Anti-vaccine chiropractors 72 | reasonable hank

journalist Brian Deer →Anti-vaccine chiropractors 72Posted on June 12, 2017 by reasonable hankGiven the attention that has been garnered by Australian chiropractic, in recent years, it is surprising that some chiropractors still flout the professional codes and guidelines of the Chiropractic Board of Australia, as well as the recurrent warnings the CBA sends out.On August 8 2013, the Chiropractic Board of Australia sent a strong warning to Australian chiropractors that it would no longer tolerate anti-vaccination and other misinformation in the profession.On March 7 2016, the Chiropractic Board of Australia sent a strong warning to Australian chiropractors that it would no longer tolerate anti-vaccination and other misinformation in the profession.Ivo Ahlquist is a registered chiropractor who runs a business called Moruya Chiro and Wellness, in New South Wales. Ahlquist is a member of the Chiropractors’ Association of Australia:Photo credit: Moruya Chiro and Wellness On March 22 2017, Ahlquist publicly took over the Moruya business:On June 12 2017, Ahlquist posted this anti-vaccination article on his business Facebook page:On March 31 2017, Ahlquist posted this promotion of demonstrable anti-vaccination fraud and liar, the thoroughly discredited and disreputable Andrew Wakefield:On April 25 2017, Ahlquist posted this banned time-limited offer on his business Facebook page:The following addenda contain excerpts from the Chiropractic Board of Australia’s codes, guidelines, and social media policy from which the reader may wish to choose when lodging any complaint about Ivo Ahlquist and Moruya Chiro and Wellness.Thanks for reading._____________________________________Addendum 1Code of conduct for chiropractors.1.2 Professional values and qualities[Practitioners] have a duty to keep their skills and knowledge up to date, refine and develop their clinical judgement as they gain experience, and contribute to their profession.All practitioners have a responsibility to recognise and work within the limits of their competence, scope and areas of practice. Areas of practice vary according to different roles; for example, health practitioners, education providers, researchers and managers will all have quite different competencies and scopes of practice.2.1 Providing good care. Introductiona appropriately assessing the patient, taking into account their history (history includes relevant psychological, social and cultural aspects), views and conducting an appropriate physical examinationb ensuring that the diagnosis/clinical impression is appropriate, relevant, justifiable and based on sound clinical reasoningd formulating and implementing a reasonable management plan (including providing treatment/care and advice and, where relevant, arranging investigations and liaising with other treating practitioners)2.2 Good practicea recognising and working within the limits of the chiropractor’s competence and scope and area of practice, which may change over timeb maintaining adequate knowledge and skills to provide safe and effective care, including providing treatment/care and advice and where relevant, arranging investigations and liaising with, or referring to, other health professionalse considering the balance of benefit and harm in all clinical management decisionsg providing treatment/care options based on the best available information and practising in an evidence-based context and not being influenced by financial gain or incentivesh ensuring that services offered are provided with the best possible skill, care and competencem ensuring that the chiropractor’s personal views do not adversely affect the care of their patients, andn evaluating practice and the decisions made and action taken in providing good care.3.4 Confidentiality and privacyb seeking consent from patients before disclosing or sharing informationg ensuring that all staff are aware of the need to respect the confidentiality and privacy of patients and refrain from discussing patients in a non-professional contextj ensuring that use of social media and e-health is consistent with the practitioner’s ethical and legal obligations to protect privacy3.5 Informed consentb providing an explanation of the treatment/care recommended, its likely duration, expected benefits and cost, any alternative(s) to the proposed care, their relative risks/benefits, as well as the likely consequences of no carec obtaining informed consent or other valid authority before undertaking any examination or investigation, providing treatment/care (this may not be possible in an emergency) or involving patients in teaching or research, including providing information on material risks3.6 Informed financial consenta ensuring that any financial agreement is based on the clinical needs of the patient3.7 Children and young peopleb placing the interests and wellbeing of the child or young person firstd ensuring informed consent to providing care for children involves the patient’s par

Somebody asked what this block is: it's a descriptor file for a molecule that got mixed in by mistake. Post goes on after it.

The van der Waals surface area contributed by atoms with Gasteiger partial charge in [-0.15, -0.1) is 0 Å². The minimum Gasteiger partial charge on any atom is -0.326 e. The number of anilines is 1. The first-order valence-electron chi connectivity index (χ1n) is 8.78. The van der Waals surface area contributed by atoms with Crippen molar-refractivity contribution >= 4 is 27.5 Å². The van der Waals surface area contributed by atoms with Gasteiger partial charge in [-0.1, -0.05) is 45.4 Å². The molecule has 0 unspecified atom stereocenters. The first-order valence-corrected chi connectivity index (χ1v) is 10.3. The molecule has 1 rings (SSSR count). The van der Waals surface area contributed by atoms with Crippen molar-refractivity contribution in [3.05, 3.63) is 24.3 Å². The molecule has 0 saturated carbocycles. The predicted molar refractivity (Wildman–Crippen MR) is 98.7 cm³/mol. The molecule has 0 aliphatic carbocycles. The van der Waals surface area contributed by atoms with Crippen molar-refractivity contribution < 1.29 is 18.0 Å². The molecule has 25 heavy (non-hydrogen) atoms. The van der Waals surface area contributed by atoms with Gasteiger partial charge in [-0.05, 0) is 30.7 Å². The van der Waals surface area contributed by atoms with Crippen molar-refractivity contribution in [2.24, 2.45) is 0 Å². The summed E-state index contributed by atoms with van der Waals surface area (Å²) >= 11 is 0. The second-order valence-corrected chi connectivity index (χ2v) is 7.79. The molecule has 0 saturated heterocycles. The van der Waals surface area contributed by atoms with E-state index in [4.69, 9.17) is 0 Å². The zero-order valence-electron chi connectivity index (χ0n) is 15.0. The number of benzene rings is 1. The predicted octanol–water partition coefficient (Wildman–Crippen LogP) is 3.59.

Source: Anti-vaccine chiropractors 72 | reasonable hank


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